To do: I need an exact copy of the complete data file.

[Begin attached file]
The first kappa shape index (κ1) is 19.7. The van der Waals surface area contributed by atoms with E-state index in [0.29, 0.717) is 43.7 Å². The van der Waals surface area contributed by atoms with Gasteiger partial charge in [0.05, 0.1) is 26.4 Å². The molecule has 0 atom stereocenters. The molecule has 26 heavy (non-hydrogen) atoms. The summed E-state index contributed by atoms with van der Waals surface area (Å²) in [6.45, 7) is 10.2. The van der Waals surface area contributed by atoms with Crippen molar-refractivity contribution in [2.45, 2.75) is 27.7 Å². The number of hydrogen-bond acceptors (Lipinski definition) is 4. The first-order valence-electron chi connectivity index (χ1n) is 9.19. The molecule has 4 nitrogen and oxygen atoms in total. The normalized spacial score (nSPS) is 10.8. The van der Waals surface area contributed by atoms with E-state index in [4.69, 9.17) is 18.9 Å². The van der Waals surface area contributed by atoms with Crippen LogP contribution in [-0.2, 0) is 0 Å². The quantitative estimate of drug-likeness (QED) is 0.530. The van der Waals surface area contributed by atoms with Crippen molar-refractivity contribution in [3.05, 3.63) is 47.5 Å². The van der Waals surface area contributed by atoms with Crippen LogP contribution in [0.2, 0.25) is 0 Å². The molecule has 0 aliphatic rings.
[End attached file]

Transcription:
The first kappa shape index (κ1) is 19.7. The van der Waals surface area contributed by atoms with E-state index in [0.29, 0.717) is 43.7 Å². The van der Waals surface area contributed by atoms with Gasteiger partial charge in [0.05, 0.1) is 26.4 Å². The molecule has 0 atom stereocenters. The molecule has 26 heavy (non-hydrogen) atoms. The summed E-state index contributed by atoms with van der Waals surface area (Å²) in [6.45, 7) is 10.2. The van der Waals surface area contributed by atoms with Crippen molar-refractivity contribution in [2.45, 2.75) is 27.7 Å². The number of hydrogen-bond acceptors (Lipinski definition) is 4. The first-order valence-electron chi connectivity index (χ1n) is 9.19. The molecule has 4 nitrogen and oxygen atoms in total. The normalized spacial score (nSPS) is 10.8. The van der Waals surface area contributed by atoms with E-state index in [4.69, 9.17) is 18.9 Å². The van der Waals surface area contributed by atoms with Crippen LogP contribution in [-0.2, 0) is 0 Å². The quantitative estimate of drug-likeness (QED) is 0.530. The van der Waals surface area contributed by atoms with Crippen molar-refractivity contribution in [3.05, 3.63) is 47.5 Å². The van der Waals surface area contributed by atoms with Crippen LogP contribution in [0.2, 0.25) is 0 Å². The molecule has 0 aliphatic rings.